I saw a tweet from @theSamParr that hit home.
There are many dimensions to us all but our sorting minds love a good ol’ duality. The tweet conjured the “thinker-doer” dichotomy. I place myself on the thinker end of the spectrum.
I explained this insecurity on the 1 year anniversary of this newsletter:
Life feels best for me when I’m in a flow. Building. Producing not just consuming. And if this experiment taught me anything, it’s to introspect a bit less. Have more of a bias towards action. This isn’t my default. I’d say shoegazing was more my thing (I won’t lie, I do dig Jesus and Mary Chain). To people who are naturally wired for action, like Yinh who many of you know is a first-ballot Hall of Famer at getting sh%t done, this sounds obvious. Subeasy even. But I know I’m not alone. I know from conversations with many readers who are struggling with inertia.
My buddy @darjohn25 response to the tweet echoed my own feelings:
This of course reminds me of the quote:
Everybody is a genius. But if you judge a fish by its ability to climb a tree, it will live its whole life believing that it is stupid.
If you are struggling to be a do-er, if that “reductionist” tweet put you on the defensive, let me first offer a forgiving perspective.
You Are Not A Profile Bio
My mom has been visiting for the past few weeks and we have been taking a walk together every morning. We were discussing how she felt lost for 3 years after she retired. She missed structure. She felt useless. Self-doubt was replacing self-worth.
I challenged her.
Did she realize how much utilitarian religion she had internalized? If your self-worth is tied to legible output you are on shaky ground. You are a small logical leap to “people who do more are worth more”. It’s an equally small leap in the other direction to victim-blaming. The philosophy fails the test of universality. What is the value of severely challenged, handicapped, or sick people in that framework? Even if we extend the framework to the gap between what you have done and what you are capable of, is that any better a foundation? You might as well look at your naked self in the mirror and score your life based on your eating choices.
These outside perspectives are worth a look:
- The Truth About My Son (YouTube)
- The Danger Of Tying Your Self-Worth To Your Net-Worth (Link)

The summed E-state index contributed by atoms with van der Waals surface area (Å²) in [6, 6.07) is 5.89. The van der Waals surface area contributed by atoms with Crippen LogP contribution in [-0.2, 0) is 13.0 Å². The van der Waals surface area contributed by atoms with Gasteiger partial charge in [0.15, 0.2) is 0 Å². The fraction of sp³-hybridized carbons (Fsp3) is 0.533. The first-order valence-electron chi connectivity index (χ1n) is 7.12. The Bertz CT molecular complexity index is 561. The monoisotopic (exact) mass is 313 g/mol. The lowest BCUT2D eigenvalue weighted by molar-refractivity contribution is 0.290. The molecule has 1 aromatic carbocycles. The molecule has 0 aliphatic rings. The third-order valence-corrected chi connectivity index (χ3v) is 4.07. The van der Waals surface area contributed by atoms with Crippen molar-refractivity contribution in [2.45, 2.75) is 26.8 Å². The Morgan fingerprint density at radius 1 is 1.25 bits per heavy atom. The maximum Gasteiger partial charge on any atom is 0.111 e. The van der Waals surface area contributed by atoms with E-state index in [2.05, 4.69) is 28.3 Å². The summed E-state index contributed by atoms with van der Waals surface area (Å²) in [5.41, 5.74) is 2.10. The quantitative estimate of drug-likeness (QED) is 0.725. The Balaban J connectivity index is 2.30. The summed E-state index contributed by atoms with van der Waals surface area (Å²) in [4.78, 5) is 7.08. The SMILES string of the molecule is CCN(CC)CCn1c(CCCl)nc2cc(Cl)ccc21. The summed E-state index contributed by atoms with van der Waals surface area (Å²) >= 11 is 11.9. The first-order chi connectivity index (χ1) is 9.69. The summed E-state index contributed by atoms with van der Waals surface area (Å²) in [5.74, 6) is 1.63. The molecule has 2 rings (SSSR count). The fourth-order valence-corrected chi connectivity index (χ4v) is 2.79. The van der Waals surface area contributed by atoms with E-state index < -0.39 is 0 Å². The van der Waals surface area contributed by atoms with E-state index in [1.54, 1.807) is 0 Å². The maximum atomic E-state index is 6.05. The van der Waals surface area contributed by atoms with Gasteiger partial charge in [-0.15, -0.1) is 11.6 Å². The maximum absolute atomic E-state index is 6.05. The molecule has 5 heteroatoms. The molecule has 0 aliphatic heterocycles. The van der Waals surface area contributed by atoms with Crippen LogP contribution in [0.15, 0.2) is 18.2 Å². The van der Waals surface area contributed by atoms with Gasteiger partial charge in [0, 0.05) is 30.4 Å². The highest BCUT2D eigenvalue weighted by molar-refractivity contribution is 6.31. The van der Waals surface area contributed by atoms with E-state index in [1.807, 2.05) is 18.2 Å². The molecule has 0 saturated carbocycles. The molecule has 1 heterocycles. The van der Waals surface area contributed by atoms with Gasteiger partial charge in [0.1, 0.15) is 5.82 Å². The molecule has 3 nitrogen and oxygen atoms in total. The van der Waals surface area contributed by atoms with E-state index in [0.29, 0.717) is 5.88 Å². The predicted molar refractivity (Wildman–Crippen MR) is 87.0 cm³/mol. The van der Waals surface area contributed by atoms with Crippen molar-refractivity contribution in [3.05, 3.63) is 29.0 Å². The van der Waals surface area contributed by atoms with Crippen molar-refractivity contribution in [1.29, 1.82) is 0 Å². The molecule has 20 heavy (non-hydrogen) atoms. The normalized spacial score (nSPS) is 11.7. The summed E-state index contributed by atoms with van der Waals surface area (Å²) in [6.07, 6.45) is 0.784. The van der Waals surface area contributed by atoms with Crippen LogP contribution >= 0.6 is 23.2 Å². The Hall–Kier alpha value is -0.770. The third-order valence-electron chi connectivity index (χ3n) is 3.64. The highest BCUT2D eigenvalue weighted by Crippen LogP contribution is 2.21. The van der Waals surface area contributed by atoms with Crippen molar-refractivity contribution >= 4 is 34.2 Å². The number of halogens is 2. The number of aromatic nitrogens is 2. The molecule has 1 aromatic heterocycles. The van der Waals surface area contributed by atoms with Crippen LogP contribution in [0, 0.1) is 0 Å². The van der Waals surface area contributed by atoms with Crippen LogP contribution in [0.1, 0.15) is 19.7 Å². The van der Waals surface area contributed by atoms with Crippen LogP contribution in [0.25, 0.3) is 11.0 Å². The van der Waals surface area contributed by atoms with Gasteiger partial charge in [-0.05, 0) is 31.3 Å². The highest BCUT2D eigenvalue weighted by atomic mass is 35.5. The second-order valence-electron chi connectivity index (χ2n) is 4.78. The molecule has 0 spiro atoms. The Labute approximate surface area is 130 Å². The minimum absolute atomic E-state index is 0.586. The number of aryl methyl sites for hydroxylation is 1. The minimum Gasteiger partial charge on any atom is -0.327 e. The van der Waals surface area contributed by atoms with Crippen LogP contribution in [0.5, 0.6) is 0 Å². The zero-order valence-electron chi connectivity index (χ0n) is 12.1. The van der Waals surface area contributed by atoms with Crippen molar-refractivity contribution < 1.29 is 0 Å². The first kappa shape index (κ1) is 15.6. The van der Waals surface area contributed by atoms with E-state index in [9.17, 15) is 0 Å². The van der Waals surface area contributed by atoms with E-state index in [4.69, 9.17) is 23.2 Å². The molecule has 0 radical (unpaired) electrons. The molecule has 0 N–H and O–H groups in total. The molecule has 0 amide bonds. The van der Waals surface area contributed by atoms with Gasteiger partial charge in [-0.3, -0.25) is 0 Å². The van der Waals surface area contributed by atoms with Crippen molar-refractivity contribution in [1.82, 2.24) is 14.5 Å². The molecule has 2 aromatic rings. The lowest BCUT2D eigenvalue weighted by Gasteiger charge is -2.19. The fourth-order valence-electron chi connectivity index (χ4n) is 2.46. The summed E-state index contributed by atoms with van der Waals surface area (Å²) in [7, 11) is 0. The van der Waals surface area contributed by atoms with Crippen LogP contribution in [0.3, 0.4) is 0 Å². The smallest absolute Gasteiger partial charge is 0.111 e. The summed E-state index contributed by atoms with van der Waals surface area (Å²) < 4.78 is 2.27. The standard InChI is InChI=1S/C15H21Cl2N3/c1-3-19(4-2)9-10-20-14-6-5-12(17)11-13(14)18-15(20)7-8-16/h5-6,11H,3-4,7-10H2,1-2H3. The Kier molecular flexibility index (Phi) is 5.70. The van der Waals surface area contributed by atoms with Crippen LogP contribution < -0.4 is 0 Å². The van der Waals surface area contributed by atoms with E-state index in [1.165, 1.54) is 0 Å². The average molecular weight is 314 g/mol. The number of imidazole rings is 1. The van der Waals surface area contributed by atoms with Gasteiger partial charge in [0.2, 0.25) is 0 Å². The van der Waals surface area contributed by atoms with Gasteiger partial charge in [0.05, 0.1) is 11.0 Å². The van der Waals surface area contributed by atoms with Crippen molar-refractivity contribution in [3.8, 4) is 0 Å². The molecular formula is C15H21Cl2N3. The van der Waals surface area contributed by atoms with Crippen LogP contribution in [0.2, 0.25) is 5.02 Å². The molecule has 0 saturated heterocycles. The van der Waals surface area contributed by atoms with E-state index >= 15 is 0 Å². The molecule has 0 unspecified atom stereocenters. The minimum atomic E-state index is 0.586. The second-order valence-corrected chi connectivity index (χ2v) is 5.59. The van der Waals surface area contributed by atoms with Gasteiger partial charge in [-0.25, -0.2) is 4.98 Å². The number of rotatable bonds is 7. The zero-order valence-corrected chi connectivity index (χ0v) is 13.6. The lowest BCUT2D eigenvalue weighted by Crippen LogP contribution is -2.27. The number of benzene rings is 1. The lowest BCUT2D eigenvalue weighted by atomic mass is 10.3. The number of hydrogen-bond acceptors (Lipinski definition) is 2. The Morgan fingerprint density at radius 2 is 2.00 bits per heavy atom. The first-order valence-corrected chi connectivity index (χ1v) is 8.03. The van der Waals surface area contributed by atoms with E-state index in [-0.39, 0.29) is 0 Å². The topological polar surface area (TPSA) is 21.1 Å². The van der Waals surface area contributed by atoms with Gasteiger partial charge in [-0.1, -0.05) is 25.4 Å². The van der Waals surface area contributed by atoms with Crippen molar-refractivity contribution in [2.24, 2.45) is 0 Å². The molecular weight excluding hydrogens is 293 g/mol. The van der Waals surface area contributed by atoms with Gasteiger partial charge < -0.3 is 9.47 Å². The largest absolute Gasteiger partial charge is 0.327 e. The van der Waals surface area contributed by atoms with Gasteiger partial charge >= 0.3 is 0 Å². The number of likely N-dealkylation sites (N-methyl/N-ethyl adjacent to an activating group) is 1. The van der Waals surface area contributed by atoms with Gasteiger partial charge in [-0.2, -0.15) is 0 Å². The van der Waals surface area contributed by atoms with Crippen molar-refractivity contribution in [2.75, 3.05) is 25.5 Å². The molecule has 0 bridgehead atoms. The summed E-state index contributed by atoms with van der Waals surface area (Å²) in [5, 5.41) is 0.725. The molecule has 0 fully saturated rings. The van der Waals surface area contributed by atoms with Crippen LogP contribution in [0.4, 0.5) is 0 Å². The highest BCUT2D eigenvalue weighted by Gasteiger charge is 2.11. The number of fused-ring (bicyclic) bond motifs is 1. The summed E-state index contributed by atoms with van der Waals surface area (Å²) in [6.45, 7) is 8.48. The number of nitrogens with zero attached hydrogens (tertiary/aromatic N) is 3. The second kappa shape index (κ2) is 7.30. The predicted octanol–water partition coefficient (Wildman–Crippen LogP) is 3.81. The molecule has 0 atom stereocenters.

- Your Money Says Too Much about You (Link)
Punting The “Why”
My mom’s problem disguised itself as “what should I be doing?” when it’s really a “why do we do anything?” I wasn’t being hard on my mother. I was pointing out how merciless she was to herself. Workism is wasted piety. I feel bad saying that the foundation of “work equals value” is shaky without offering an alternative. I suspect we all have to create our own meaning. And my mom admits she never explicitly recognized the script that was guiding her. If you haven’t identified your own, I’ll give you a hint: your insecurities reveal your religion.
Returning to my thoughts from 1 Year of Moontower:
There are people of all ages searching for what they are good at. What they should be doing. People that don’t know their strengths. They are curious and eager but don’t know how to direct their energy. The prescription for all of them is to just take a small step and do something. If you want to get fit, don’t wait until you buy the running sneakers you think you need. Just do a few pushups right this second. The action muscle needs to be trained. I’m working on it too. Readers, if you fall in this camp and you hang with me every week in this letter, I’d bet you have a lot to give inside you. But you can’t introspect it out. You have to take a step. And you need to continue. Like a dumb mule. Forward. Why? “Why” is a shoegazing question. Drop it. The why will come to you later. The only formula that matters today is effort x reps equals something big. If you multiply either by zero, you get zero.
In other words, I don’t have an answer for the “why”. I just know that it’s not necessary to confuse “what you are doing” as your “why”.
I’d have more luck holding my breath to scuba dive than coming up with answers to life’s meaning, So next week I’ll target an easier meta-question: “what should you be doing?”. Just as we don’t need to confuse our “what” with our “why”, I think we can figure out what we should be doing without a “why”. Darrin’s “talent/interest mismatch” is a clue.